Prevent Problems From Becoming Crises

I heard this saying and thought it was good:

Problems that are left unattended have a habit of becoming crises. 


I suppose problems exist for us to confront and deal with them, so we can grow ourselves. 


– There is no running from problems.


– There is no hiding from problems.


Problems can follow you with better than laser-guided GPS and they will find you out.  


The only option is it face the challenge head-on and the earlier and more productively the better. 😉


(Credit Photo: Andy Blumenthal)

Ghosting – How Rude!

So when I listen to the Kane Show in the morning on 99.5 FM, they frequently do this thing where they call someone to find out why they’ve ghosted their lover or friend. 


Invariably, it often turns out that there is someone else in that person’s life. 


The person is usually either too scared to confront the other person or is just a cheater and doesn’t want to tell the other person, instead wanting to “have their Kate and Edith too.”  LOL


So “ghosting” is where the person just disappears, cuts off contact, or goes incommunicado. 

It’s sort of an avoidance strategy. 


This leaves the other person not knowing what happened or why. 


It’s like the line just goes dead between the two people.  


Sometimes, one person is clingy or forces themselves on another in which case, the other person may feel smothered, and therefore repels or wants to run in the other direction. 


Other times, how do you tell someone that you just don’t like them anymore? 


Worse is if the person is cheating behind the other person’s back, hiding it, and denying it–that’s unforgivable!


When a person ghosts another, it’s sort of like at work when someone get’s marginalized.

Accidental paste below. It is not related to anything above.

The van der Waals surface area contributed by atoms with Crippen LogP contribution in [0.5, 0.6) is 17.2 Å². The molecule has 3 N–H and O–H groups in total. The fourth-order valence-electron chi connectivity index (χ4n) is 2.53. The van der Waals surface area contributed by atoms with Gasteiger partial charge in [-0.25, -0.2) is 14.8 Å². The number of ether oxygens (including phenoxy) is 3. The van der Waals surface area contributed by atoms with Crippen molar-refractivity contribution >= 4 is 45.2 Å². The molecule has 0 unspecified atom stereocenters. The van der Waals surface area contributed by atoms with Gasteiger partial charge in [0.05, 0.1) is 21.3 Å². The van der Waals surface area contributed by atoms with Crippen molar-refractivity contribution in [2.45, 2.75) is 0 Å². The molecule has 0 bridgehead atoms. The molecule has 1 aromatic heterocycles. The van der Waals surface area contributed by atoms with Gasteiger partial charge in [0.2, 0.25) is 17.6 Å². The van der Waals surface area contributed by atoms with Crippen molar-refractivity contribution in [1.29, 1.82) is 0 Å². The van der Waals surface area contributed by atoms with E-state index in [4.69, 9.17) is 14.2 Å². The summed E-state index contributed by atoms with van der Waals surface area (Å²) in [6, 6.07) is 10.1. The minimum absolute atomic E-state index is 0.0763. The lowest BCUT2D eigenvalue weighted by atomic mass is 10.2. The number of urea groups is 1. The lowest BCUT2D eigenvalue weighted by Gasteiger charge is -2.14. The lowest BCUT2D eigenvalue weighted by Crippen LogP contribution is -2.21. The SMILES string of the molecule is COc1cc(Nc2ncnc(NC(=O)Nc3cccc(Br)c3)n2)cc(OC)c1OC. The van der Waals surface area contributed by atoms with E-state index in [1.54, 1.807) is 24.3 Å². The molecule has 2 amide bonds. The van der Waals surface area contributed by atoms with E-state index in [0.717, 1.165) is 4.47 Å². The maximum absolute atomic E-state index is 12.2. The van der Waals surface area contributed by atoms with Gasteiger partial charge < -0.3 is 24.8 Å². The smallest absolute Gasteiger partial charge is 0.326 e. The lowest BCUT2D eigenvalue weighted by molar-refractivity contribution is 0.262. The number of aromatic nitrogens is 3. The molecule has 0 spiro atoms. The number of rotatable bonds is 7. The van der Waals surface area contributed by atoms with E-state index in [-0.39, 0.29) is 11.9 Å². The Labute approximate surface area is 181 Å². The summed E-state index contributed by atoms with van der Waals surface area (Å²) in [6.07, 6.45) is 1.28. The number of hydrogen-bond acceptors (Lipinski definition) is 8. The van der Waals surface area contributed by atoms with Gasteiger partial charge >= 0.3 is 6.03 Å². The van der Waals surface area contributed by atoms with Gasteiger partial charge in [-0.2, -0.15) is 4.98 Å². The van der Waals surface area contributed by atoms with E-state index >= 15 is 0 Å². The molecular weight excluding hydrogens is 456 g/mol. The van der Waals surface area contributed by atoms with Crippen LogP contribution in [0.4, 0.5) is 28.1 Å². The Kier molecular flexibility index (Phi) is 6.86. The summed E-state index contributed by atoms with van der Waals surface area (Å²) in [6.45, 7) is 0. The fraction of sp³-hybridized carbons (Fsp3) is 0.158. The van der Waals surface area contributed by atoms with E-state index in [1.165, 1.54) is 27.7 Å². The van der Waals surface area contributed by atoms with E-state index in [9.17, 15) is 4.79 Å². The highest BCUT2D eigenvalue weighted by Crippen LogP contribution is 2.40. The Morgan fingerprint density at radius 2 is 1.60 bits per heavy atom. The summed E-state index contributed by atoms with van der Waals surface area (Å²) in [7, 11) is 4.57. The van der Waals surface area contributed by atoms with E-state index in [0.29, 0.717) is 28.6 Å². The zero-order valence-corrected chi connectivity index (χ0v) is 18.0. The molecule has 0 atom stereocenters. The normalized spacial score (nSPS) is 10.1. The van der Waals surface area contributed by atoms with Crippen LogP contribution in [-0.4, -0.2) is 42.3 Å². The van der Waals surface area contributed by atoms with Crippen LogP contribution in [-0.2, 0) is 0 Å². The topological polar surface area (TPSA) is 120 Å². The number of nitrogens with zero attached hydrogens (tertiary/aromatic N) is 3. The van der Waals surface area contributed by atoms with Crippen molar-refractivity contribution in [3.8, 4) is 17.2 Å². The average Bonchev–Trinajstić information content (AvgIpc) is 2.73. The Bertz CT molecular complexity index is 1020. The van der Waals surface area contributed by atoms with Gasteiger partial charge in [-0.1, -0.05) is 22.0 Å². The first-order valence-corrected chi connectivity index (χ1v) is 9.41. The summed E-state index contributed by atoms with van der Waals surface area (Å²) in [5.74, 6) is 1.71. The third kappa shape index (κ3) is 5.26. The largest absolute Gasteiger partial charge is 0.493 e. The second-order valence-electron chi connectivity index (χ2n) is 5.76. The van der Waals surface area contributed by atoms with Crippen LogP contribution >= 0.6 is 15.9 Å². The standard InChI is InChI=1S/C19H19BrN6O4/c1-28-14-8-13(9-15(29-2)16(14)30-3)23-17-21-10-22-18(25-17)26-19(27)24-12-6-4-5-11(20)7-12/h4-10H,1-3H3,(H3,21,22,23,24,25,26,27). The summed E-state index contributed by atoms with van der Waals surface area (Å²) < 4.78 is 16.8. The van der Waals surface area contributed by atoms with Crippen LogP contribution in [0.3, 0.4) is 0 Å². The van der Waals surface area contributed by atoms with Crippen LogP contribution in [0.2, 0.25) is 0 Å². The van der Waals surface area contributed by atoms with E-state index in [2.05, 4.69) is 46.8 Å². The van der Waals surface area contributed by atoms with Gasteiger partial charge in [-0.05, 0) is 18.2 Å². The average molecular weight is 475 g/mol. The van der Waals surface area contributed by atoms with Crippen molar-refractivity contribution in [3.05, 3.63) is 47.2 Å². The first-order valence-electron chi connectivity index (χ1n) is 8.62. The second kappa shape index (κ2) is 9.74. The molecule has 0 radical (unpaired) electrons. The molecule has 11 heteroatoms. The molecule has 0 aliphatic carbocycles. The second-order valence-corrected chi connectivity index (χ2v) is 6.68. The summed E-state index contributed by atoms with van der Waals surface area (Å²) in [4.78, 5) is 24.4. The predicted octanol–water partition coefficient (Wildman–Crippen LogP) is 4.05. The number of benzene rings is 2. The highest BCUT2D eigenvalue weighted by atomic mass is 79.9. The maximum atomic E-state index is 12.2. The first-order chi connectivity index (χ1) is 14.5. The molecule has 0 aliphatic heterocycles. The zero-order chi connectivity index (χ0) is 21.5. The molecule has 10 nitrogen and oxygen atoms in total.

No one wants to give honest feedback to the other person, so instead for some people it’s just easier to avoid them and the topic  altogether. 


I think the point is not to hurt other people. 


The question is how do you cut the strings with someone you don’t like without getting into a huge, ugly confrontation?


Honesty is the best policy, and treating people the way you would want to be treated. 


But for some people who don’t take no for an answer, it’s understandable that you may just want to have the phone on busy signal or you attempt to break contact.


Relationships are tough, and when they go bad, ghosting without at least trying to end it nicely can not only be rude, but also it’s chicken to break it off as a ghost, and not a person. 😉


(Credit Photo: Andy Blumenthal)

When People Can’t Admit They’re Wrong

So he’s a story from the pool today…


I’m doing my laps minding my own business.


And this guy gets to the pool, sits down, and immediately pulls out his cellphone.


Then he proceeds to literally yell into his phone for probably a good half an hour. 


I’m doing my laps and I can hear this guy yelling:


– At his end of the pool 


– ALL the way at the opposite end of the pool


– With earplugs


– AND even underwater


And he goes on and on and on. 


Doesn’t stop for even a breath of air. 


Now, in all the years swimming, I’ve never had to approach someone about their behavior like this.


BUT this was too much as my head was pounding from his incessant yelling.


I waited until he finished his call. 


And it happened to coincide with me finishing my laps. 


I come out of the pool and grabbed my stuff. 


I have to pass him on the way out. 


And I’m still debating with myself whether this schlemiel is even worth it. 


My head is still throbbing from his yelling.


I stop in front of his chair. 


Now he’s pulled out a book and is trying to read. 


I say:

Excuse me.

He knows he did something wrong, and he barely looks up, trying to ignore me. 


I say again: